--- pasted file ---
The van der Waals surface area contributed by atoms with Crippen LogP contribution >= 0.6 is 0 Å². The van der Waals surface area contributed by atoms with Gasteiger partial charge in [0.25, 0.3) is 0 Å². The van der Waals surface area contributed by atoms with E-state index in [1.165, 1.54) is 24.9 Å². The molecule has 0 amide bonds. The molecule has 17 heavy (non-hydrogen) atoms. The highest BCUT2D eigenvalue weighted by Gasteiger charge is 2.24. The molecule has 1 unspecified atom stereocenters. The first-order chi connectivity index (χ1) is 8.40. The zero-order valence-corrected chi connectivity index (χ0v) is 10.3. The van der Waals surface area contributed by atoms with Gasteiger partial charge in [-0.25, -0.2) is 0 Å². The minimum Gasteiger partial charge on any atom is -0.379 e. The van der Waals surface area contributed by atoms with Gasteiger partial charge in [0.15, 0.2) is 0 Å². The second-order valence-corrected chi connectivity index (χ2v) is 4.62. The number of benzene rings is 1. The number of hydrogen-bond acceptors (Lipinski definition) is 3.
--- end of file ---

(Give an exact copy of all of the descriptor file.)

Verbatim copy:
The van der Waals surface area contributed by atoms with Crippen LogP contribution >= 0.6 is 0 Å². The van der Waals surface area contributed by atoms with Gasteiger partial charge in [0.25, 0.3) is 0 Å². The van der Waals surface area contributed by atoms with E-state index in [1.165, 1.54) is 24.9 Å². The molecule has 0 amide bonds. The molecule has 17 heavy (non-hydrogen) atoms. The highest BCUT2D eigenvalue weighted by Gasteiger charge is 2.24. The molecule has 1 unspecified atom stereocenters. The first-order chi connectivity index (χ1) is 8.40. The zero-order valence-corrected chi connectivity index (χ0v) is 10.3. The van der Waals surface area contributed by atoms with Gasteiger partial charge in [-0.25, -0.2) is 0 Å². The minimum Gasteiger partial charge on any atom is -0.379 e. The van der Waals surface area contributed by atoms with Gasteiger partial charge in [0.15, 0.2) is 0 Å². The second-order valence-corrected chi connectivity index (χ2v) is 4.62. The number of benzene rings is 1. The number of hydrogen-bond acceptors (Lipinski definition) is 3.